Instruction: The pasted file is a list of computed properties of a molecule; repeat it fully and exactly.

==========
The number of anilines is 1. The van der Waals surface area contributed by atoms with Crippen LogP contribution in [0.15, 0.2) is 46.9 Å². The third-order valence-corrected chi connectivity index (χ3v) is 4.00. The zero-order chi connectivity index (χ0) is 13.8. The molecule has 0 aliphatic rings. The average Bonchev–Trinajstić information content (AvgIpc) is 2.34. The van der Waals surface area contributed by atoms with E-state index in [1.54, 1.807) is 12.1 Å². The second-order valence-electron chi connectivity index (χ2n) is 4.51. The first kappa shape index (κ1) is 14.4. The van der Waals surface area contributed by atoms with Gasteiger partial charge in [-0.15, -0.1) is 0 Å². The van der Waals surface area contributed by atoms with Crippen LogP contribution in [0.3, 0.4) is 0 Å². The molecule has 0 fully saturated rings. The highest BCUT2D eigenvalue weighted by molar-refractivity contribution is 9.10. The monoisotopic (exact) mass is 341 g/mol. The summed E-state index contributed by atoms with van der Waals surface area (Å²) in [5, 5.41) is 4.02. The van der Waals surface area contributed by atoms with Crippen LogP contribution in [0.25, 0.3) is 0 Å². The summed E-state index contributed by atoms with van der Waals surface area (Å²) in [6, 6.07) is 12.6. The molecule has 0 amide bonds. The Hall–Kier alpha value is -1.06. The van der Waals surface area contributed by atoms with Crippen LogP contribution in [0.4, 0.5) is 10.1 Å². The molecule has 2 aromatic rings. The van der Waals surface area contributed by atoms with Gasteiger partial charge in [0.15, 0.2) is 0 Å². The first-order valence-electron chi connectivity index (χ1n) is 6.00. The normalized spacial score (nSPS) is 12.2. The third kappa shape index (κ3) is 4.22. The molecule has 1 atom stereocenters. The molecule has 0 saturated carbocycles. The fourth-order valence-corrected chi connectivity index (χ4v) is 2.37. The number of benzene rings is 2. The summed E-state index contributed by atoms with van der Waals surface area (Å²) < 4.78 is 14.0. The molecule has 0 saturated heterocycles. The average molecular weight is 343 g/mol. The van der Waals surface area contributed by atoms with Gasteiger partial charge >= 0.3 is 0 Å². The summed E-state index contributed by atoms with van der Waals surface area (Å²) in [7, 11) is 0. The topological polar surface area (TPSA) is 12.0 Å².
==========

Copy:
The number of anilines is 1. The van der Waals surface area contributed by atoms with Crippen LogP contribution in [0.15, 0.2) is 46.9 Å². The third-order valence-corrected chi connectivity index (χ3v) is 4.00. The zero-order chi connectivity index (χ0) is 13.8. The molecule has 0 aliphatic rings. The average Bonchev–Trinajstić information content (AvgIpc) is 2.34. The van der Waals surface area contributed by atoms with E-state index in [1.54, 1.807) is 12.1 Å². The second-order valence-electron chi connectivity index (χ2n) is 4.51. The first kappa shape index (κ1) is 14.4. The van der Waals surface area contributed by atoms with Gasteiger partial charge in [-0.15, -0.1) is 0 Å². The van der Waals surface area contributed by atoms with Crippen LogP contribution in [0.3, 0.4) is 0 Å². The molecule has 0 fully saturated rings. The highest BCUT2D eigenvalue weighted by molar-refractivity contribution is 9.10. The monoisotopic (exact) mass is 341 g/mol. The summed E-state index contributed by atoms with van der Waals surface area (Å²) in [5, 5.41) is 4.02. The van der Waals surface area contributed by atoms with Crippen LogP contribution in [0.25, 0.3) is 0 Å². The summed E-state index contributed by atoms with van der Waals surface area (Å²) in [6, 6.07) is 12.6. The molecule has 0 amide bonds. The Hall–Kier alpha value is -1.06. The van der Waals surface area contributed by atoms with Crippen LogP contribution in [0.4, 0.5) is 10.1 Å². The molecule has 2 aromatic rings. The van der Waals surface area contributed by atoms with Gasteiger partial charge in [0.15, 0.2) is 0 Å². The first-order valence-electron chi connectivity index (χ1n) is 6.00. The normalized spacial score (nSPS) is 12.2. The third kappa shape index (κ3) is 4.22. The molecule has 1 atom stereocenters. The molecule has 0 saturated carbocycles. The fourth-order valence-corrected chi connectivity index (χ4v) is 2.37. The number of benzene rings is 2. The summed E-state index contributed by atoms with van der Waals surface area (Å²) < 4.78 is 14.0. The molecule has 0 saturated heterocycles. The average molecular weight is 343 g/mol. The van der Waals surface area contributed by atoms with Gasteiger partial charge >= 0.3 is 0 Å². The summed E-state index contributed by atoms with van der Waals surface area (Å²) in [7, 11) is 0. The topological polar surface area (TPSA) is 12.0 Å².